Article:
North Shields was originally restricted to a narrow strip of land along the riverside because of the steep bank which ran along behind and hemmed it in. Eventually the town became too overcrowded and in the 18th century, buildings began to be erected on the plateau, 60 feet above the old, tightly packed and insanitary dwellings beside the river. At first, it was the prosperous businessmen and shipowners who occupied this area, with the working people remaining in the ‘Low Town’.
One of the first developments here was Dockwray Square, a set of elegant town houses, which was built in 1763. However it had poor water and drainage facilities and the wealthy families soon moved to other parts of the new town and Dockwray Square eventually deteriorated into slums. The tall, white building, is the ‘High Light’, built in 1808, which together with the ‘Low Light’, down by the Fish Quay, helped guide ships into a safe channel, through which to enter the Tyne. They replaced earlier beacons which performed the same function. These were built by Trinity House which has been dedicated to the welfare of seafarers on the North-East coast since the Charter of Incorporation granted by Henry VIII in 1536.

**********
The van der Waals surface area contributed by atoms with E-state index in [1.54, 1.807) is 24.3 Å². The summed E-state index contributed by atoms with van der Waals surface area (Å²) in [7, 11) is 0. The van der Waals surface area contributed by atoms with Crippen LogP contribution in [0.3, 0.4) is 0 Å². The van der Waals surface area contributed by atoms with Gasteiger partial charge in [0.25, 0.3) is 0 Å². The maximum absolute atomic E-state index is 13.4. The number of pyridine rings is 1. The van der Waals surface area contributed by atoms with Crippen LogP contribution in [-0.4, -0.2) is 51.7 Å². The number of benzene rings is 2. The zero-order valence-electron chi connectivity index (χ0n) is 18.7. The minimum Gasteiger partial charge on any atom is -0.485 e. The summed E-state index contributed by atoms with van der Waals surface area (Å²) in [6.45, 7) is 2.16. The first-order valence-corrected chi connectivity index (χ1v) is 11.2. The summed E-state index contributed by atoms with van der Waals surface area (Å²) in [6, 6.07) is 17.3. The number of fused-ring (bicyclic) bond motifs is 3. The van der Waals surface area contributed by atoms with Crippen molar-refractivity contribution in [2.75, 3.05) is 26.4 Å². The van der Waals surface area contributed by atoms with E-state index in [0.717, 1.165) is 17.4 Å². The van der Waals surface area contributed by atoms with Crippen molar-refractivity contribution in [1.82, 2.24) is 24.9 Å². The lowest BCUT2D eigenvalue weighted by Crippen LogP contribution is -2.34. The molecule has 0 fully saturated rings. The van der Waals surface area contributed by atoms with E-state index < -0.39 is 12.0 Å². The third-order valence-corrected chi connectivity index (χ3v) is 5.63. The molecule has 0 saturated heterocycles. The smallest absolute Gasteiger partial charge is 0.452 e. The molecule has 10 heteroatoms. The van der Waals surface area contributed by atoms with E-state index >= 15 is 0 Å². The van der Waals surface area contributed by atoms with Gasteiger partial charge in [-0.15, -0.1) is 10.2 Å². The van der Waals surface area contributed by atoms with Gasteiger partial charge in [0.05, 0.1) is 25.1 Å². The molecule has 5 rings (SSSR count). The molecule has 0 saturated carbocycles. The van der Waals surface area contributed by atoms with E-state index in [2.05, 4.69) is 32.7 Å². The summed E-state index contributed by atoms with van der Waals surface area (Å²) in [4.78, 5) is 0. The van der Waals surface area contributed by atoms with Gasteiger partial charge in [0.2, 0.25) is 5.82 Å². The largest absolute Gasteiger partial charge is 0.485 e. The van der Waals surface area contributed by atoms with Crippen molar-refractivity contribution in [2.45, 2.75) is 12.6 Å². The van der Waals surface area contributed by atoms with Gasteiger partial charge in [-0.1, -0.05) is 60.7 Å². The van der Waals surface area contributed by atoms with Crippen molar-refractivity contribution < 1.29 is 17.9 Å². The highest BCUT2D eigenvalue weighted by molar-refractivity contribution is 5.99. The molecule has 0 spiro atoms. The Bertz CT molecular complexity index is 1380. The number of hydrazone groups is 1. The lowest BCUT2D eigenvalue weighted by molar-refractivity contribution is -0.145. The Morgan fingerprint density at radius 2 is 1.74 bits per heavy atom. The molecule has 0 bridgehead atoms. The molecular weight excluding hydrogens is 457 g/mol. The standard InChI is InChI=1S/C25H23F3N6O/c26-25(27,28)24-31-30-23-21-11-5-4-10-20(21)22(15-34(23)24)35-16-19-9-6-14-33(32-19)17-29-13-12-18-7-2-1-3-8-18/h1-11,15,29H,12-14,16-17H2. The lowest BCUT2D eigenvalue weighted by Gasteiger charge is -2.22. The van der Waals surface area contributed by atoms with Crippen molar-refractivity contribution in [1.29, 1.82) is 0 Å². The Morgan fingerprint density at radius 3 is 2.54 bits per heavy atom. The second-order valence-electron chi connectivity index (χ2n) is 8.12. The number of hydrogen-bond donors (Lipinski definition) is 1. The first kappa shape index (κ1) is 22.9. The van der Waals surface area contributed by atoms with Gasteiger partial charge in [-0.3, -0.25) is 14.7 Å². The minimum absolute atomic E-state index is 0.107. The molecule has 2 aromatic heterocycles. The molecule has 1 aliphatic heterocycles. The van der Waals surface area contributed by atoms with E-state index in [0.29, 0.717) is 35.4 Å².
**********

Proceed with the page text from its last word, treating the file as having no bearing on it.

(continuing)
The steps down from Dockwray Square are said to have inspired the famous piano removal scene. Laurel and Hardy’s film ‘The Music Box’ released in 1932.